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Fifteen years ago, voters in the state of Washington passed into law one of the nation’s first state-level medical marijuana programs. While certainly flawed, as most of those early laws were, the pioneering program has produced a robust network of doctors, growers, dispensaries, and patients in the Pacific Northwest.
Last year, in the 2012 elections, Washington joined Colorado as the first two states to legalize recreational marijuana use for adults, enjoying an easy 55-45 victory at the polls. More recently, a memo was sent out by Attorney General Eric Holder and the U.S. Department of Justice, essentially giving the two states the feds’ blessing to move ahead with their experiments with legal weed. It’s all good in Washington, then, right? Unfortunately, no.

Free Dana Beal
Dana Beal: “I’m not a run-of-the-mill drug runner. I’m a medical advocate. I had to do it.”

Dana Beal was one of the original Yippies back in the late 1960s, helping organize the radical counterculture group which disrupted the 1968 and 1972 Democratic conventions, advocating a society powered by people rather than profit. Years later, Beal organized marches in New York City calling for the legalization of marijuana, and helped open a clinic which dispenses cannabis to AIDS patients in the Big Apple.

But Beal, 65, says he’s now fighting for his life from a Nebraska jail, reports Paul Hammel at the Omaha World-Herald. Just nine months after a serious heart attack, he faces up to five years in prison after a 2009 arrest near Ashland, Neb., riding in a van holding 150 pounds of marijuana.

Free Dana Beal
Dana Beal to Toke of the Town: “They had to let me go, ’cause I up and died on them”

‚ÄčExclusive Interview: Dana Beal

Longtime marijuana activist Dana Beal has had a rough year. Back on January 6, he was charged with possessing 169 pounds of marijuana after being pulled over in Dodgeville, Wisconsin for a broken taillight and missing bumper — and he was already facing charges involving 150 pounds the previous year in Nebraska. On September 20, he got a five-year prison sentence for the newer charges.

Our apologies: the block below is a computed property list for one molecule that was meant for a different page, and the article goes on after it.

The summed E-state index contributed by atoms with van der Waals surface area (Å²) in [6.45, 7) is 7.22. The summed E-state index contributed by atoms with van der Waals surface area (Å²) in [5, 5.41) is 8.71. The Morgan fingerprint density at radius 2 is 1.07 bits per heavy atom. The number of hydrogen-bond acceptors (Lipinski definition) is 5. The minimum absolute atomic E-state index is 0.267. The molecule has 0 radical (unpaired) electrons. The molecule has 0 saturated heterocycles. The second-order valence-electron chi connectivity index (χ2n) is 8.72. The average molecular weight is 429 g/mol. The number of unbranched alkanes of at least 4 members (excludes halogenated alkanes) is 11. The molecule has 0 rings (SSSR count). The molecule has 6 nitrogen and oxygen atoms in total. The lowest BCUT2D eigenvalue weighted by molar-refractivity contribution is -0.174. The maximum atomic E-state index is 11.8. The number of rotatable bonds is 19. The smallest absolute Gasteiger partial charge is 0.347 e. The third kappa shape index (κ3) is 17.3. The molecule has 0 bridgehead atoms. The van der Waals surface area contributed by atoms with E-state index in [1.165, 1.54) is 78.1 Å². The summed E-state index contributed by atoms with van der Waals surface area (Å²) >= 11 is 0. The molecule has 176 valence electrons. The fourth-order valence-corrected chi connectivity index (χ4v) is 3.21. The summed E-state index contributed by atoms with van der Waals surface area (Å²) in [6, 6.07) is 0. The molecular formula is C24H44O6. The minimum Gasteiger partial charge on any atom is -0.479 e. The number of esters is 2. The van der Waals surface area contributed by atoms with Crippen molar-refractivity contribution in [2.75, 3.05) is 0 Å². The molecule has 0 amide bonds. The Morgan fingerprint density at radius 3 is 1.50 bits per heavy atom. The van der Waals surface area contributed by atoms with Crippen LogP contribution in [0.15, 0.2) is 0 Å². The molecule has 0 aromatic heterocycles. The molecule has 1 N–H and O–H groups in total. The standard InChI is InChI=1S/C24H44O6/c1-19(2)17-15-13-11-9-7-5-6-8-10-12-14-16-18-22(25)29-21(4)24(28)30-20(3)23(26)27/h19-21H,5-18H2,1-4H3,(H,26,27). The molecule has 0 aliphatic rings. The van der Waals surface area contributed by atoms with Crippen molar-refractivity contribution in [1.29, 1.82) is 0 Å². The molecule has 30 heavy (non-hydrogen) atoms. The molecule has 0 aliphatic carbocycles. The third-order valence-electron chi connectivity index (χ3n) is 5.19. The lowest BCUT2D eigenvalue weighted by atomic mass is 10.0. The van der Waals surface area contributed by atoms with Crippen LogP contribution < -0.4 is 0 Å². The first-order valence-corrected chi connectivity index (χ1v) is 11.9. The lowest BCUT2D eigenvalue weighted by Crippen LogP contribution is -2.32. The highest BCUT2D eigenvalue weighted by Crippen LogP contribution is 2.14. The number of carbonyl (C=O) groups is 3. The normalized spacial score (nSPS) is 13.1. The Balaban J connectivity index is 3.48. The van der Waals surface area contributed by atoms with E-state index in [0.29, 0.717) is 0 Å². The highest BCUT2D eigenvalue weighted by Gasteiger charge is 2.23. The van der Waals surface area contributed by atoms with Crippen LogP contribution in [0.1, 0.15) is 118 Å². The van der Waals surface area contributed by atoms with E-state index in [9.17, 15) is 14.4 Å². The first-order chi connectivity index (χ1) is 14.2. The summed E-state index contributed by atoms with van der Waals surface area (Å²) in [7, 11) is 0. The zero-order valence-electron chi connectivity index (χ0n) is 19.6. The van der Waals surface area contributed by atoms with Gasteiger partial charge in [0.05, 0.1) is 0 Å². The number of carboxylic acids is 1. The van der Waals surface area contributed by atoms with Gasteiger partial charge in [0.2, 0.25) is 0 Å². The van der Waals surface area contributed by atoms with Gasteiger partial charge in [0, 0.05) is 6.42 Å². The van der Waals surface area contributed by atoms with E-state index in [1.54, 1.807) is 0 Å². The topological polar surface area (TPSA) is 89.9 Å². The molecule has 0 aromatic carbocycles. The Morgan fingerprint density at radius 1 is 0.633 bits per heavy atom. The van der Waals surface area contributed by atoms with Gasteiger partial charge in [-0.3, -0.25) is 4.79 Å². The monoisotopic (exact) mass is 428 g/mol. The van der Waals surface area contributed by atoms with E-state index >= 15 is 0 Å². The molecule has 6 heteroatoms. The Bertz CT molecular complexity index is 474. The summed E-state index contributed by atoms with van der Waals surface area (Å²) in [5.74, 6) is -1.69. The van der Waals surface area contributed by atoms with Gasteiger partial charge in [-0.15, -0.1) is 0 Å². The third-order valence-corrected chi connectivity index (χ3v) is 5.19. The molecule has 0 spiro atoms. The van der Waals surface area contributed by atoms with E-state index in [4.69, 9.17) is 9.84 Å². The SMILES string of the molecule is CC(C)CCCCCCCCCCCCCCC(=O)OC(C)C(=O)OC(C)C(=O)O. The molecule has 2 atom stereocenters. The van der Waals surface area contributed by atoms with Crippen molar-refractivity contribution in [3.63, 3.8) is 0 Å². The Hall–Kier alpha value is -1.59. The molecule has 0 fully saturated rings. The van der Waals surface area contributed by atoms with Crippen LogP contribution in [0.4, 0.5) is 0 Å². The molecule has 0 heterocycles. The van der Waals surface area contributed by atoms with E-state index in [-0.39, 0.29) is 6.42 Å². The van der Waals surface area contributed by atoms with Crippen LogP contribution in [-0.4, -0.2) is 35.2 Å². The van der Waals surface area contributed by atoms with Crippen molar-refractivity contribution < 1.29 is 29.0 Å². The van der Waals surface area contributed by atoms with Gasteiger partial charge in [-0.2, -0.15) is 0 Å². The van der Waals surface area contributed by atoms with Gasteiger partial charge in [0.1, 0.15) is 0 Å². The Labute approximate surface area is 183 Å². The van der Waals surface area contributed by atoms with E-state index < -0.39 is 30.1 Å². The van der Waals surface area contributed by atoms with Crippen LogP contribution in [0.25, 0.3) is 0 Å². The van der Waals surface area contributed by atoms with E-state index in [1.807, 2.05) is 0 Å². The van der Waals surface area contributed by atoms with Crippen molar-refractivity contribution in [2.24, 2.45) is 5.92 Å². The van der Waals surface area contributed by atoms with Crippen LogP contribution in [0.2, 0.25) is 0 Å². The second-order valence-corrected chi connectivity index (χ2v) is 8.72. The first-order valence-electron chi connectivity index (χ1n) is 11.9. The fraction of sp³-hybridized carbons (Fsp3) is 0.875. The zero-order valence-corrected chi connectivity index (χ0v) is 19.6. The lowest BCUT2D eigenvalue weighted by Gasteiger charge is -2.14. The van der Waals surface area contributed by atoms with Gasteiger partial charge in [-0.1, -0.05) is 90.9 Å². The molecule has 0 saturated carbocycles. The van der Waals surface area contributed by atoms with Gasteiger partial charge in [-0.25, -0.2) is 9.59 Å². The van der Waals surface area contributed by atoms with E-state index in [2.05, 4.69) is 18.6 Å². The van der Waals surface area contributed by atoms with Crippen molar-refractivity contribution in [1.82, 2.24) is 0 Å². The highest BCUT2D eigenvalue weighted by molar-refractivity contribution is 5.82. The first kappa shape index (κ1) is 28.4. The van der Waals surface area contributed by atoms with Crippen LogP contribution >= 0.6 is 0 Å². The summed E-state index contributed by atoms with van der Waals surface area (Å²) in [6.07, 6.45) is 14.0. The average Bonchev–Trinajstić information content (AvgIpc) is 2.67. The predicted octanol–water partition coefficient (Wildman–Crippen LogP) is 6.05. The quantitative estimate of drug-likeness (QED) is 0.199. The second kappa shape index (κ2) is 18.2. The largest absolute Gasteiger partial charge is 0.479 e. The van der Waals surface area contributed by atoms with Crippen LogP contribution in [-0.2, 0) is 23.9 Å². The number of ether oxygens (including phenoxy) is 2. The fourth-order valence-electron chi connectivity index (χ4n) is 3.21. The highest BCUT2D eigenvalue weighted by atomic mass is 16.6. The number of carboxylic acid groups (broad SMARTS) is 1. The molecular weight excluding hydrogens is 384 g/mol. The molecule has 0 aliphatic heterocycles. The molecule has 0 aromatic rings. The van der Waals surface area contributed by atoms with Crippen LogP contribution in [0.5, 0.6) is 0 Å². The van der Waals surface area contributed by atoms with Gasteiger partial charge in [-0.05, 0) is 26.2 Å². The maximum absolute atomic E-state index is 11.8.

It seemed a foregone conclusion. Beal — with an ancestor who signed the Declaration of Independence, Beal, a founding member of the Youth International Party (Yippies) along with the legendary Abbie Hoffman and Jerry Rubin, Beal, who’d been involved in every major social justice movement since the early 1960s — was going to be spending some time in the Big House. His sentence was a “half and half,” where he’d have to serve the first 2.5 years and be paroled for the second half.
But Dana’s life has never been, and probably never will be, a boring one, from the 1960s to being in his 60s. In 1967 he was charged with trying to sell acid to an undercover cop; he went on the run but eventually ended up serving a year on that rap. In 1972 he founded, then edited, the Yipster Times (later to become Overthrow) which published until 1979. His efforts to promote the use of ibogaine to cure addiction to heroin, cocaine and alcohol through the organization Cures Not Wars have resulted in thousands of people being able to walk away from hard drugs.